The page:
||Maggot Debridement Therapy (MDT), debridement means cleansing of a wound; especially the removal of dead, or "necrotic" tissue, is a form of "biological debridement."
Other names for maggot therapy include: larval therapy, larva therapy, and biosurgery.
Historically, maggots have been known for centuries to help heal wounds. Many military surgeons noted that soldiers whose wounds became infested with maggots did better --- and had a much lower mortality rate --- than did soldiers with similar wounds not infested. William Baer, at Johns Hopkins University in Baltimore, Maryland, was the first physician (an orthopedic surgeon, actually) in the U.S. to actively promote maggot therapy; his results were published posthumously by his colleagues in 1931. MDT was successfully and routinely performed by thousands of physicians until the mid-1940�s, when its use was supplanted by the new antibiotics and surgical techniques that came out of World War II. Maggot therapy was occasionally used during the 1970s and 1980s, when antibiotics, surgery, and other modalities of modern medicine failed. In 1989, physicians at the Veterans Affairs Medical Center in Long Beach, CA, and at the University of California, Irvine, reasoned that if maggot therapy was effective enough to treat patients who otherwise would have lost limbs, despite modern surgical and antibiotic treatment, then we should be using maggot therapy BEFORE the wounds progress that far, and not only as a last resort.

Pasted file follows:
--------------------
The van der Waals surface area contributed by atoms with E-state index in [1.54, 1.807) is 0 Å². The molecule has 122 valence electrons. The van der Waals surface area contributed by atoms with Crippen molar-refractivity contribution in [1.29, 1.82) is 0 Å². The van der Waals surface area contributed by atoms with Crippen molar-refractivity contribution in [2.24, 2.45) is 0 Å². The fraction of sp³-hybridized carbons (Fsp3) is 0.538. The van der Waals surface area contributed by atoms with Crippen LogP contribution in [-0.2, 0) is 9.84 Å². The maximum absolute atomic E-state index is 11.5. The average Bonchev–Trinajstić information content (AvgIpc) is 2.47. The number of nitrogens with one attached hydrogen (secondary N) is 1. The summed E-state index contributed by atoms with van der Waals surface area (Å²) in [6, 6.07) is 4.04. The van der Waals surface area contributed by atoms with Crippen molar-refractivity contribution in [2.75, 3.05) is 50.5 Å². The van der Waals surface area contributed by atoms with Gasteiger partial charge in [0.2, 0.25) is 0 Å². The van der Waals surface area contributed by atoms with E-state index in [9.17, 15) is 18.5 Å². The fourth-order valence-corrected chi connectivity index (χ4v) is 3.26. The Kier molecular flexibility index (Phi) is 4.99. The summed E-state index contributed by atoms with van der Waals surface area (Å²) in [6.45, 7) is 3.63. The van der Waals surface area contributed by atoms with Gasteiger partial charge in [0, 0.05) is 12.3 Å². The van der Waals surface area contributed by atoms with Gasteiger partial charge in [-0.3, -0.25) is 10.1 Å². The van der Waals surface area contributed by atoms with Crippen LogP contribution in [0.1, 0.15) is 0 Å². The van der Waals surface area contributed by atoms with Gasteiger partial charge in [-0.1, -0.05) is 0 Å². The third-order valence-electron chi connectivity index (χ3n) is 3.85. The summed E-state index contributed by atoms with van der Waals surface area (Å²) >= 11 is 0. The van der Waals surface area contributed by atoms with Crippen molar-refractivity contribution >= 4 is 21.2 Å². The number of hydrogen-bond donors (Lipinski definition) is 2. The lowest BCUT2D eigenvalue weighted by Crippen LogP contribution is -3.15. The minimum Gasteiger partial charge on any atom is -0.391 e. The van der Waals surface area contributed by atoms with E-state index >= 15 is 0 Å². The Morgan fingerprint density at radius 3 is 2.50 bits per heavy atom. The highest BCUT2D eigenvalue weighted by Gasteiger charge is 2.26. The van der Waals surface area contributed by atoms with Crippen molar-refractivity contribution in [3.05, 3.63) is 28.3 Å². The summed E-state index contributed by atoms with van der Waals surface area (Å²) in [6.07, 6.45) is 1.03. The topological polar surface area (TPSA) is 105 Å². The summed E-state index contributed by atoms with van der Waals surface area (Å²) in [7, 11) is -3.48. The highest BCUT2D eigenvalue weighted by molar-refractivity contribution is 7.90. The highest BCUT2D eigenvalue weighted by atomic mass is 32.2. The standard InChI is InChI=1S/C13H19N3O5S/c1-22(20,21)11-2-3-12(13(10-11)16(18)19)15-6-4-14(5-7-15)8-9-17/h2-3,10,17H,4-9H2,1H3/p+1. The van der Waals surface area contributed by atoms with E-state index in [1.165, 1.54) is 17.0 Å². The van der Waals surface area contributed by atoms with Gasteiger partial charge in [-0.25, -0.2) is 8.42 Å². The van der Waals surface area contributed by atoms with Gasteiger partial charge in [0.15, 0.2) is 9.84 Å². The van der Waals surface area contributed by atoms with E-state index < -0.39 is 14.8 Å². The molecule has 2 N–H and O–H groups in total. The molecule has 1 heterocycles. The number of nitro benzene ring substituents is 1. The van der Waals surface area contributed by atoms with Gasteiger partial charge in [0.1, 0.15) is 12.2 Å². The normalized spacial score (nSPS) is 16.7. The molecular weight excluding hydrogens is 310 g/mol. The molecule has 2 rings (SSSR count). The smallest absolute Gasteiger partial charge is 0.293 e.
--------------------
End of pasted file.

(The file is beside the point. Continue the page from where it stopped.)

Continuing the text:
Veterinarians are now using maggot therapy, too. Several recent studies have shown the benefits of MDT for treating serious wounds in small animals (like dogs and cats) and larger animals (like horses). MDT has been used most extensively for equine hoof and leg infections, but also for cleaning necrotic tumor in animals so as to clean the wound and eliminate the copious amounts of foul-smelling drainage.
Maggot therapy has three major actions:
1. Debridement, or cleaning, of the wound, by removing dead (necrotic) tissue;
2. Disinfection of the wound, by killing bacteria;
3. Promotion of wound healing.
MDT is administered as a dressing, using live fly larvae. Five to eight disinfected ("sterile") maggots, about 2mm in length, are placed on the wound in a sterile fashion; the wound is covered with a little gauze; and then covered by a dressing to keep the maggots from leaving the area. The dressing is usually removed one to three days later, depending upon how fast the maggots mature. When mature, the maggots will no longer digest (liquify) the dead, infected tissue. The dressing is then removed, and the wound can be rinsed. This "cycle" of MDT may need to be repeated, once or twice a week, until the wound is completely cleaned. Sometimes one application is sufficient; rarely, therapy may need to continue for several weeks, depending upon the size of the wound and the amount of necrotic tissue.
All maggots are not the same. Some maggots invade healthy tissue; others can digest only dead tissue. The maggots which have been used therapeutically, and described in the medical literature as being very safe and effective, include: Phaenicia sericata, Phormia regina, and Lucilia illustris.